National Wildlife Magazine

Getting Dirty for Good Health

THERE’S A FOREST NOT FAR FROM MY HOME where I like to take my kids. They swing on vines, balance on fallen trees and turn rocks. They look, prod and then gather or catch much of what they find. When they’re done, we all sit down in a patch of grass on top of a hill and […]

January 6th, 2014|National Wildlife Magazine|

Confessions of a Stone Turner

DIRT BOILS WITH LIFE. Roots, nematodes, ants, termites, worms, moles, voles and snakes tunnel underground. They search one another out in the dark, chasing mates and food by touch and scent. This subterranean world is nearly invisible to us. We see it in glimpses: A mole falls out of a clay bank and we pick it up in the road, or we dig a hole and watch as unearthed insects scramble to disappear. […]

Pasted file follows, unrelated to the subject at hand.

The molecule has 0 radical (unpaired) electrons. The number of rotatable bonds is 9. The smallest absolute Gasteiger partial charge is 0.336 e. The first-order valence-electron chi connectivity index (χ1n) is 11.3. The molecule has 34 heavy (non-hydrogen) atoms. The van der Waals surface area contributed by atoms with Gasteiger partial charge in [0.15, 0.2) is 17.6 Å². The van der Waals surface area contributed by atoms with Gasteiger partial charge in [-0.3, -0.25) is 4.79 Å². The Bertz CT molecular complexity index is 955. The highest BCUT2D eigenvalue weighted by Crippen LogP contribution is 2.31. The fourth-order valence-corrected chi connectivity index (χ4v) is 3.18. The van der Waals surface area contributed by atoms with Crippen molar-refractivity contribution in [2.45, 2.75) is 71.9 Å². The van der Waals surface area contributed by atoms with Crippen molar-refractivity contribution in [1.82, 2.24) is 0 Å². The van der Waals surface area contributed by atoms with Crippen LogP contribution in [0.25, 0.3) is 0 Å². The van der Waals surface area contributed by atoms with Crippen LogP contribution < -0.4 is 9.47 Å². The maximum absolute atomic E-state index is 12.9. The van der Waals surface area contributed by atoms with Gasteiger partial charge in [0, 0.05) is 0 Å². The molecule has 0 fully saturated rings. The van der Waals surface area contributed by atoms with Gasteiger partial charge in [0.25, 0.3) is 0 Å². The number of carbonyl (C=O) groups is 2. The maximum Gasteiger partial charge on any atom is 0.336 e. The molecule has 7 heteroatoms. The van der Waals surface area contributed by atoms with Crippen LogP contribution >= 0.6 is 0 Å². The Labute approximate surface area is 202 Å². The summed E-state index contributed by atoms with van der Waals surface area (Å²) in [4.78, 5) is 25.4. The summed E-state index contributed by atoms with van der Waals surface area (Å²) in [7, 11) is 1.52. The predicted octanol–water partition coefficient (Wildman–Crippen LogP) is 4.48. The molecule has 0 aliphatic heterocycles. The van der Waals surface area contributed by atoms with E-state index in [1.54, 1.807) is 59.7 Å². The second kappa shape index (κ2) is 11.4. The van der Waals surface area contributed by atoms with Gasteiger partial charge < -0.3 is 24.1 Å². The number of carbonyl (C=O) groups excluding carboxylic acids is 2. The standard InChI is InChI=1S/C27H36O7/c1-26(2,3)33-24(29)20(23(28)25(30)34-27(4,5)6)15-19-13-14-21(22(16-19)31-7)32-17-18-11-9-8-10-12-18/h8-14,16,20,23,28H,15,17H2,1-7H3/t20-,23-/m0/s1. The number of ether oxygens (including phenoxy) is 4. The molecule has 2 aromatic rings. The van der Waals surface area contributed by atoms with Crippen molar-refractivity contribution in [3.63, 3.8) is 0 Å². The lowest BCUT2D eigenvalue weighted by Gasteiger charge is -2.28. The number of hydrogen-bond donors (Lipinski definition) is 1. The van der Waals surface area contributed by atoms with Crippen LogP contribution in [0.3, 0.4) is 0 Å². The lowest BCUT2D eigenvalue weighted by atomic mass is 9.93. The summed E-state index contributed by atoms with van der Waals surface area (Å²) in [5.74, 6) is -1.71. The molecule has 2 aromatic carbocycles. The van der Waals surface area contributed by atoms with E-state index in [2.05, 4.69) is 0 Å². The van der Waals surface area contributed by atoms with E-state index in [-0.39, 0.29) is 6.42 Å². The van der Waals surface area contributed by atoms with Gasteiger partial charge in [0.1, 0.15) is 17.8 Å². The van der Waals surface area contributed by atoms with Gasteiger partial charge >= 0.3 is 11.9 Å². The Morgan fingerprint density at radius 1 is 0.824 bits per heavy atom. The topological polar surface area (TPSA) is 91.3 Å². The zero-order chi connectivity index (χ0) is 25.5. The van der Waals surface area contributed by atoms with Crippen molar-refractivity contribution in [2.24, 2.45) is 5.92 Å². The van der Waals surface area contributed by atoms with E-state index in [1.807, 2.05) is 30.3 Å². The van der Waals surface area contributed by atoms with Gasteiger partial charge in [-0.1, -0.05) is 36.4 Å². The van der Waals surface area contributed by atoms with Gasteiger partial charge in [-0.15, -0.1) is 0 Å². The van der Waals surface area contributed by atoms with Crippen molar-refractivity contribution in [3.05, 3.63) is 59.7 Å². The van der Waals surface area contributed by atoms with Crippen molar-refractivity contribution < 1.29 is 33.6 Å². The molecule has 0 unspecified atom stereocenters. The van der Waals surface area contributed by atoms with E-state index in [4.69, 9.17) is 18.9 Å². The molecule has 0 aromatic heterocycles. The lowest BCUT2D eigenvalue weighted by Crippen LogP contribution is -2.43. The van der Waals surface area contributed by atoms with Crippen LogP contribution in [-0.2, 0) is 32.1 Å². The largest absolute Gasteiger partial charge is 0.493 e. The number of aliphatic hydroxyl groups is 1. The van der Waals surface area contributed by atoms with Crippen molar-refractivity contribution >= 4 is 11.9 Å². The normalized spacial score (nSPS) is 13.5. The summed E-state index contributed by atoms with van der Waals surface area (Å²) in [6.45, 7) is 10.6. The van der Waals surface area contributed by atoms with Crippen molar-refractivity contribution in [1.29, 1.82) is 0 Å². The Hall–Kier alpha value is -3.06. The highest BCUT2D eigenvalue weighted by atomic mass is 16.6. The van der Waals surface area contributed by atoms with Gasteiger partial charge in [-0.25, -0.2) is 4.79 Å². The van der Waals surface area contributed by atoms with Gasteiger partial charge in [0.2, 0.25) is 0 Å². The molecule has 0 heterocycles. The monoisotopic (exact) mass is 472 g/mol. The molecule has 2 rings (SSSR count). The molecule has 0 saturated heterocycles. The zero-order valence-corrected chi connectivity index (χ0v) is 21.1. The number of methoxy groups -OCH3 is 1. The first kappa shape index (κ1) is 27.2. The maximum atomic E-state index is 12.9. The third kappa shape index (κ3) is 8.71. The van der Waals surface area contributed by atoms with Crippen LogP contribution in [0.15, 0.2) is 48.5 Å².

January 16th, 2011|National Wildlife Magazine|

The Quokka Chronicles

It was nearly 200 years after Christopher Columbus voyaged to America that the first Europeans “discovered” Australia. On maps, the continent was marked only by a thin line, a smudge of unknown at the south end of the Earth believed to harbor mysterious creatures such as troglodytes and mermaids. Willem De Vlamingh, one of the first European explorers to reach Australia’s shores, did not find any mermaids. But on an island just off the continent’s west coast, the Dutchman did encounter an animal, now called the quokka, nearly as unusual. […]

April 2nd, 2007|National Wildlife Magazine|